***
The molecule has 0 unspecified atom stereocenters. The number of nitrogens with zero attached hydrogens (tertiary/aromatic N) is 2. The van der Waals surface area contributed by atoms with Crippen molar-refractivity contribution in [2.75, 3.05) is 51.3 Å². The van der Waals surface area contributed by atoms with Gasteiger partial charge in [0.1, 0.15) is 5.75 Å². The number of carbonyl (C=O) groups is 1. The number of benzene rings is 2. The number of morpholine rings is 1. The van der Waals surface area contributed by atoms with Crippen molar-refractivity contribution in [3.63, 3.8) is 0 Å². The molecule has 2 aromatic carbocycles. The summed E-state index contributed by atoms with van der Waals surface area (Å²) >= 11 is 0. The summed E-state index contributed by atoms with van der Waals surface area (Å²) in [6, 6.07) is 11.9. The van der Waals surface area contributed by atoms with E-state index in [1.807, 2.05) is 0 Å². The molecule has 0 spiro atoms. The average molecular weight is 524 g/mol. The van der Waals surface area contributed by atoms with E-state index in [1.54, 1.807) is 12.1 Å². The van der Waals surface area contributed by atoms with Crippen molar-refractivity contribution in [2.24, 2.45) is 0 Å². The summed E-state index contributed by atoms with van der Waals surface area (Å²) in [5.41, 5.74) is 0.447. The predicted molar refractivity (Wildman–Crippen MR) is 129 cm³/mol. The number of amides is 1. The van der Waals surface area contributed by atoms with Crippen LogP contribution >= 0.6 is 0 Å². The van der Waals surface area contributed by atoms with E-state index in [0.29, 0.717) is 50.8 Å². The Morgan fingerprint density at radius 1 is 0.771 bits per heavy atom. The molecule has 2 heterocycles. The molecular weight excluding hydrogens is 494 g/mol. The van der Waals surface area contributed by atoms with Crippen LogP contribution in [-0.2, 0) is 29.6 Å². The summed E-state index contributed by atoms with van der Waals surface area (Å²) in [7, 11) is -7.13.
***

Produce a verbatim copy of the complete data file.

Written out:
The molecule has 0 unspecified atom stereocenters. The number of nitrogens with zero attached hydrogens (tertiary/aromatic N) is 2. The van der Waals surface area contributed by atoms with Crippen molar-refractivity contribution in [2.75, 3.05) is 51.3 Å². The van der Waals surface area contributed by atoms with Gasteiger partial charge in [0.1, 0.15) is 5.75 Å². The number of carbonyl (C=O) groups is 1. The number of benzene rings is 2. The number of morpholine rings is 1. The van der Waals surface area contributed by atoms with Crippen molar-refractivity contribution in [3.63, 3.8) is 0 Å². The molecule has 2 aromatic carbocycles. The summed E-state index contributed by atoms with van der Waals surface area (Å²) >= 11 is 0. The summed E-state index contributed by atoms with van der Waals surface area (Å²) in [6, 6.07) is 11.9. The van der Waals surface area contributed by atoms with E-state index in [1.807, 2.05) is 0 Å². The molecule has 0 spiro atoms. The average molecular weight is 524 g/mol. The van der Waals surface area contributed by atoms with E-state index in [1.54, 1.807) is 12.1 Å². The van der Waals surface area contributed by atoms with Crippen molar-refractivity contribution in [2.24, 2.45) is 0 Å². The summed E-state index contributed by atoms with van der Waals surface area (Å²) in [5.41, 5.74) is 0.447. The predicted molar refractivity (Wildman–Crippen MR) is 129 cm³/mol. The number of amides is 1. The van der Waals surface area contributed by atoms with Crippen LogP contribution >= 0.6 is 0 Å². The van der Waals surface area contributed by atoms with E-state index in [0.29, 0.717) is 50.8 Å². The Morgan fingerprint density at radius 1 is 0.771 bits per heavy atom. The molecule has 2 heterocycles. The molecular weight excluding hydrogens is 494 g/mol. The van der Waals surface area contributed by atoms with Crippen LogP contribution in [-0.2, 0) is 29.6 Å². The summed E-state index contributed by atoms with van der Waals surface area (Å²) in [7, 11) is -7.13.